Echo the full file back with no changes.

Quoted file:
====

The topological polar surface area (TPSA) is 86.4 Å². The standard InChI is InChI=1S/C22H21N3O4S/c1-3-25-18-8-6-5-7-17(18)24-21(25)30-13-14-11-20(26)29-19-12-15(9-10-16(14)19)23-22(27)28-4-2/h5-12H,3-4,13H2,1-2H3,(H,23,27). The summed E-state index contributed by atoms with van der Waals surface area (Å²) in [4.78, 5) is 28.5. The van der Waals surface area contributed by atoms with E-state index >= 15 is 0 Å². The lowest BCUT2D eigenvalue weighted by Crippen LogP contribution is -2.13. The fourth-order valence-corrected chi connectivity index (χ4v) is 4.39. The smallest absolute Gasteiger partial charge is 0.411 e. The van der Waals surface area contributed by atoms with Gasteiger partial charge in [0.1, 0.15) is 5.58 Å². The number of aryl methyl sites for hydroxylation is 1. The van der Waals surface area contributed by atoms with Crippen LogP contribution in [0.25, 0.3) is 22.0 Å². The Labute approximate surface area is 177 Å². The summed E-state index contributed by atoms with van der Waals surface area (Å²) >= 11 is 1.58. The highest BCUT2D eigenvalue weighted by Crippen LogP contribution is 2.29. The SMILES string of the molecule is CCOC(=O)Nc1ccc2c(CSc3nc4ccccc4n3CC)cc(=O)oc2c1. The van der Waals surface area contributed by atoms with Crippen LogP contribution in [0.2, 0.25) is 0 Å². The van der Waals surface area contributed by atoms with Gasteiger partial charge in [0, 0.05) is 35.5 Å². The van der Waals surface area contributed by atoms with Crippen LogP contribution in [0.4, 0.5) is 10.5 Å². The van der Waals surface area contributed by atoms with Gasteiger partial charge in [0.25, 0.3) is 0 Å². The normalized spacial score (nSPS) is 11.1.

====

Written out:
The topological polar surface area (TPSA) is 86.4 Å². The standard InChI is InChI=1S/C22H21N3O4S/c1-3-25-18-8-6-5-7-17(18)24-21(25)30-13-14-11-20(26)29-19-12-15(9-10-16(14)19)23-22(27)28-4-2/h5-12H,3-4,13H2,1-2H3,(H,23,27). The summed E-state index contributed by atoms with van der Waals surface area (Å²) in [4.78, 5) is 28.5. The van der Waals surface area contributed by atoms with E-state index >= 15 is 0 Å². The lowest BCUT2D eigenvalue weighted by Crippen LogP contribution is -2.13. The fourth-order valence-corrected chi connectivity index (χ4v) is 4.39. The smallest absolute Gasteiger partial charge is 0.411 e. The van der Waals surface area contributed by atoms with Gasteiger partial charge in [0.1, 0.15) is 5.58 Å². The number of aryl methyl sites for hydroxylation is 1. The van der Waals surface area contributed by atoms with Crippen LogP contribution in [0.25, 0.3) is 22.0 Å². The Labute approximate surface area is 177 Å². The summed E-state index contributed by atoms with van der Waals surface area (Å²) >= 11 is 1.58. The highest BCUT2D eigenvalue weighted by Crippen LogP contribution is 2.29. The SMILES string of the molecule is CCOC(=O)Nc1ccc2c(CSc3nc4ccccc4n3CC)cc(=O)oc2c1. The van der Waals surface area contributed by atoms with Crippen LogP contribution in [0.2, 0.25) is 0 Å². The van der Waals surface area contributed by atoms with Gasteiger partial charge in [0, 0.05) is 35.5 Å². The van der Waals surface area contributed by atoms with Crippen LogP contribution in [0.4, 0.5) is 10.5 Å². The van der Waals surface area contributed by atoms with Gasteiger partial charge in [0.25, 0.3) is 0 Å². The normalized spacial score (nSPS) is 11.1.